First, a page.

Yesterday, Frontburner broke a bit of news: Mike Precker, who famously went from being a veteran Dallas Morning News reporter to the day manager and PR guy for uber-classy strip club The Lodge, has been fired.
Precker spent five years working at the club after taking the buyout from the DMN; his firing comes on the heels of owner Dawn Rizos retreating from running the day-to-day operations at the club. She's apparently handed the reins to her ex-husband Nick. But from what we're told, Precker's departure is just the beginning of the changes afoot at Dallas' most famous strip club.
"We don't like the 'S' word," Precker said on the phone yesterday. He sounded like he was wincing a little. And he's still using the word "we" to talk about his former employers; it's been only a week or so since he was let go.
"It's still fresh," he said. "I'm sad. I'm not angry. I had five pretty great years there."
It's still a little mysterious why Dawn Rizos has given over control of the business to her ex-husband, who also owns the Greek restaurant Stratos. He and Dawn were famously once in the strip club business together, with Nick at the helm, running a place called Caligula XXI. Jim Schutze wrote long ago about money that Nick Rizos may have offered to former city council member Al Lipscomb during that time.
But that was a long time ago, and the Lodge, Dawn Rizos and Precker have always insisted, is a different kind of club, one that operates above the law, respects its dancers, and provides a less-skeezy environment for its customers (which we're sure they appreciate very much). In recent years, Precker and Dawn have rather brilliantly managed PR for the Lodge, talking to reporters more or less freely where most other clubs in town avoid publicity at all costs.
But a source familiar with the club said that Dawn has all but disappeared from view, and that Nick is instituting changes that have many of the dancers and waitresses worried and angry. The dancers are suddenly onstage all the time, for one thing. That's good for the club, but not for them: private dances are where they make their money.
"With rare exceptions, they make maybe 20 bucks max onstage," the source told us. "Nobody wants to go." But where dancers were once required to do one or two songs onstage per shift, since Nick took over, they're sometimes onstage five or six times a night. The number of waitresses has also suddenly leaped from eight or so per shift to almost 20, crowding the floor and preventing the ones who are there from making any real money.
Finally, a "shitty happy hour buffet," as our source put it, a free one, brings in a lot of people who have one drink, eat some free steam table food, ogle the girls, then skip out without shelling out any real cash.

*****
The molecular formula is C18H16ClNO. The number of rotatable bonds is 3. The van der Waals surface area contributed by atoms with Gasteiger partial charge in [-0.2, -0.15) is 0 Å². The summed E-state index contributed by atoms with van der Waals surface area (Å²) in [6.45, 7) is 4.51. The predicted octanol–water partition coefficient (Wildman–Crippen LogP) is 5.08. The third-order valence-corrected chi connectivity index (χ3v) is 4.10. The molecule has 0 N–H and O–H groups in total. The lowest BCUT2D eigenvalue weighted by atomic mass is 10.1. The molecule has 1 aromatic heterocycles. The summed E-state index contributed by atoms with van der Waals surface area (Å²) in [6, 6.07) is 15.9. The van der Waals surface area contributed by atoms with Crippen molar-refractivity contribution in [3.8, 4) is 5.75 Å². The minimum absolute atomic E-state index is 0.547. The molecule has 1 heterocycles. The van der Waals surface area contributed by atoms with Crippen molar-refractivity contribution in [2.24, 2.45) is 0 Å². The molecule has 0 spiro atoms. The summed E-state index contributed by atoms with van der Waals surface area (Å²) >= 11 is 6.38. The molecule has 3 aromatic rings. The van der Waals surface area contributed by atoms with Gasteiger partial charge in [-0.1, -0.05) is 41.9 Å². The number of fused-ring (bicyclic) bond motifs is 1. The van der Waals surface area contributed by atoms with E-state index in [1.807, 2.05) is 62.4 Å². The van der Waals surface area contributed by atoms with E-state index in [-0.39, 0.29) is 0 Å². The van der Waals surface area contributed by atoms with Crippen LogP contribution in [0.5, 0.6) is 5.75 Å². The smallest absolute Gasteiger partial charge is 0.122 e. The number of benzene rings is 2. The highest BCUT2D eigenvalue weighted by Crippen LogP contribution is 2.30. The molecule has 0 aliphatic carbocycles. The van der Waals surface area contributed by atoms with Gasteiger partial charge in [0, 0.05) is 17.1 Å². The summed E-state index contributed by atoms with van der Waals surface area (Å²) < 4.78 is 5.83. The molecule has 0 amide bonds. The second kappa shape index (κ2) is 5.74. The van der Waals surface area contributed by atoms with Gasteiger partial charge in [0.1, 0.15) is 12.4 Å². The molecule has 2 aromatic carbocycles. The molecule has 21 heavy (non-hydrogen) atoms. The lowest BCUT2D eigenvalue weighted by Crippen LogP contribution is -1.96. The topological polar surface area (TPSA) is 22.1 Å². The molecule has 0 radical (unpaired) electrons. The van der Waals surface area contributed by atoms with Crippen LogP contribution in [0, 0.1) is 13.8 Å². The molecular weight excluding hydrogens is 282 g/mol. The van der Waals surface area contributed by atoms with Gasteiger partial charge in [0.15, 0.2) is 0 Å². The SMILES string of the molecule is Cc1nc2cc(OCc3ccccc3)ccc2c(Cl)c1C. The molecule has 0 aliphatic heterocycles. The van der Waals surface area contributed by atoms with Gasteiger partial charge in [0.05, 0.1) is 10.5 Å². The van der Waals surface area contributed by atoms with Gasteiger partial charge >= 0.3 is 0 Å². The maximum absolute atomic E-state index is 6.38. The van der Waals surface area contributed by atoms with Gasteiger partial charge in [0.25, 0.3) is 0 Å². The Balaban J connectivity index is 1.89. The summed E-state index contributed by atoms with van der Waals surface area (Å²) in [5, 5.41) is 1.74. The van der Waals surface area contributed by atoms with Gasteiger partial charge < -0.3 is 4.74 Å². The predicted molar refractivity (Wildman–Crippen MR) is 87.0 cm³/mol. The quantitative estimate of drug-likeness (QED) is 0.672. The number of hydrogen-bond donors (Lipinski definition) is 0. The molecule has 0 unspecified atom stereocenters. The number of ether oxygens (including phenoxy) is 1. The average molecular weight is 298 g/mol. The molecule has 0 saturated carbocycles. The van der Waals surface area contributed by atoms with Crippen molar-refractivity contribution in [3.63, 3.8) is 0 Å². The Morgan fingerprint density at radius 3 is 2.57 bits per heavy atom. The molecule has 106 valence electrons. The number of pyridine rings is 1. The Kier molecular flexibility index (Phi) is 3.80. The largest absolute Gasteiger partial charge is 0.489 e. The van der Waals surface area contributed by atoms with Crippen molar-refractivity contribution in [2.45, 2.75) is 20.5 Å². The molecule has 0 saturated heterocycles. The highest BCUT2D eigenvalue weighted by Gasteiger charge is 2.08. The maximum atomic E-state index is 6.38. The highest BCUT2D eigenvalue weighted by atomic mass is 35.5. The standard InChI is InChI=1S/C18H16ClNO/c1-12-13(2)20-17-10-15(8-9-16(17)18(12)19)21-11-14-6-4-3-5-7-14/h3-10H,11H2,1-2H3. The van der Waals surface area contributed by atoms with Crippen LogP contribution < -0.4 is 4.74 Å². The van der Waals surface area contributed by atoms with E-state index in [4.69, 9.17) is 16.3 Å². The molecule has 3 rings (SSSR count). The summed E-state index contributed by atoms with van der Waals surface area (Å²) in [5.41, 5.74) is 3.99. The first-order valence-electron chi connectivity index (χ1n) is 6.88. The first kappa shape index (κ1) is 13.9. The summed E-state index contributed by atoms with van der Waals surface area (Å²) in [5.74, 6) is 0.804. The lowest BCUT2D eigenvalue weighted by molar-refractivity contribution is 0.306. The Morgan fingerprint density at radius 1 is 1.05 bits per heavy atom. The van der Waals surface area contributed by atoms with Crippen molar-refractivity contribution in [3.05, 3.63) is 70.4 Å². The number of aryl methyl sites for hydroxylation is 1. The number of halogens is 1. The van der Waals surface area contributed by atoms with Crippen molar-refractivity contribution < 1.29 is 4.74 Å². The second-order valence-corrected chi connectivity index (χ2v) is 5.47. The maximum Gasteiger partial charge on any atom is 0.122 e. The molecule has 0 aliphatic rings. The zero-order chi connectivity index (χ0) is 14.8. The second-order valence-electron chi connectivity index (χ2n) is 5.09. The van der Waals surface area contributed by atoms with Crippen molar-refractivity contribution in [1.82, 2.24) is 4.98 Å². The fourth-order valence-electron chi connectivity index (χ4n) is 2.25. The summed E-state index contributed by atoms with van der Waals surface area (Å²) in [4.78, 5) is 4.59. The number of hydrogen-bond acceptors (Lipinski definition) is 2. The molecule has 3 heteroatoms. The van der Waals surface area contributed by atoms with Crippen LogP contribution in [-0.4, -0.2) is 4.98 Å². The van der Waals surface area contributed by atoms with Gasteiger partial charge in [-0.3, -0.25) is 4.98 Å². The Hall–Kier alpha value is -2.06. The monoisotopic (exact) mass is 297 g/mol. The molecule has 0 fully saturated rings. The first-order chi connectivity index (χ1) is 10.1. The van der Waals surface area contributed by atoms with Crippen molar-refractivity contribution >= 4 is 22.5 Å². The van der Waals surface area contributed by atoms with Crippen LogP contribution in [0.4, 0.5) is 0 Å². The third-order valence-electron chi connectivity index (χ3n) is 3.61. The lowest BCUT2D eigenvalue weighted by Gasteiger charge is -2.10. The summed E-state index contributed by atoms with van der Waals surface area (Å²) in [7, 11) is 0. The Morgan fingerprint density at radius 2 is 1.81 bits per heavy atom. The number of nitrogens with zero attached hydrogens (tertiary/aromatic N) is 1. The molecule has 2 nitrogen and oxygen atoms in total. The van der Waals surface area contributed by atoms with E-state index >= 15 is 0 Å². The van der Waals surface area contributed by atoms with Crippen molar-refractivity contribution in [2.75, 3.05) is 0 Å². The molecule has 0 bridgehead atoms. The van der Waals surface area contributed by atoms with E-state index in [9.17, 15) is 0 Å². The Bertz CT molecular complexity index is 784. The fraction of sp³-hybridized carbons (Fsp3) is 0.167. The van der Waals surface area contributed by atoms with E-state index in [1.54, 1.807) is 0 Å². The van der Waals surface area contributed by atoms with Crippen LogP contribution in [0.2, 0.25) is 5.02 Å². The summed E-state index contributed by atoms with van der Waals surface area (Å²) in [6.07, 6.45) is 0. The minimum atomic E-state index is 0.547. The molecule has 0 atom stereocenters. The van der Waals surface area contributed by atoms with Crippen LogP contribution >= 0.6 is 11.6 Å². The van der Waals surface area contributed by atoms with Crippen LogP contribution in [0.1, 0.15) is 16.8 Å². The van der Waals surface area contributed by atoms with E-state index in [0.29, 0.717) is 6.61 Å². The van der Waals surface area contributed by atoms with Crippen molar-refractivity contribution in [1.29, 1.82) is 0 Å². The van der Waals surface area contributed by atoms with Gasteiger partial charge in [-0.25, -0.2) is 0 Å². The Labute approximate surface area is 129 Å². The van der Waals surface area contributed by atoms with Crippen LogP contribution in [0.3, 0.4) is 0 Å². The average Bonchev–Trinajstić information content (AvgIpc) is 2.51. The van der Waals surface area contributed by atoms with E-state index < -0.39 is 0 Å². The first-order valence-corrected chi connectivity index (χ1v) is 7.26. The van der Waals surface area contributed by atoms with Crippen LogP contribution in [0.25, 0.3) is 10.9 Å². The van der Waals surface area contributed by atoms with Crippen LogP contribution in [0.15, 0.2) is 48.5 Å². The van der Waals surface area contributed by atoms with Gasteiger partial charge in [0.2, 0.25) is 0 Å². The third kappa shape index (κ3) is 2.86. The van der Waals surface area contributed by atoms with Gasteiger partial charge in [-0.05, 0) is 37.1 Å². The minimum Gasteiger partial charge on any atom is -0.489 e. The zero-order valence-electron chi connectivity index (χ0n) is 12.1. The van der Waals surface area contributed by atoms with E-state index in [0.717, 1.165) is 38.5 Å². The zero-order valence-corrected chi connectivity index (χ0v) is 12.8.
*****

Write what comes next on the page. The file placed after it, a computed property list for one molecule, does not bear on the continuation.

All of this is standard at other strip clubs, but until recently, it wasn't the case at the Lodge.
"Morale is in the negative integers," the source told us. "He's making a lot of big changes, really suddenly, which is cause for alarm and complaints in any business, especially one that was built on trust within the ranks. That place is really close-knit, bordering on cheesy 'family' analogies. It worked because the rules made sense, and we believed in them, and in the business. it was structured to maximize profits for all of us, while maintaining a respectful working environment. All that's gone now. His bottom line is seemingly the only one that matters."
Precker, though, doesn't have anything but kind words for his former employer.
"I've got nothing bad to say about the Lodge," he told us politely. But he, too, admitted that Dawn Rizos didn't seem to be around much anymore. His firing, he said, was definitely Nick's call. "I like Nick ... but it's clear that it was his decision, and not Dawn's or anyone else's."
And Precker says he loved being Dawn's number two man for the last five years. "It was easy to be a good ambassador for the Lodge and a good spokesperson for her," he told us, clearly a little emotional. "Because what she did was really honorable."
Keep the Dallas Observer Free... Since we started the Dallas Observer, it has been defined as the free, independent voice of Dallas, and we would like to keep it that way. Offering our readers free access to incisive coverage of local news, food and culture. Producing stories on everything from political scandals to the hottest new bands, with gutsy reporting, stylish writing, and staffers who've won everything from the Society of Professional Journalists' Sigma Delta Chi feature-writing award to the Casey Medal for Meritorious Journalism. But with local journalism's existence under siege and advertising revenue setbacks having a larger impact, it is important now more than ever for us to rally support behind funding our local journalism. You can help by participating in our "I Support" membership program, allowing us to keep covering Dallas with no paywalls.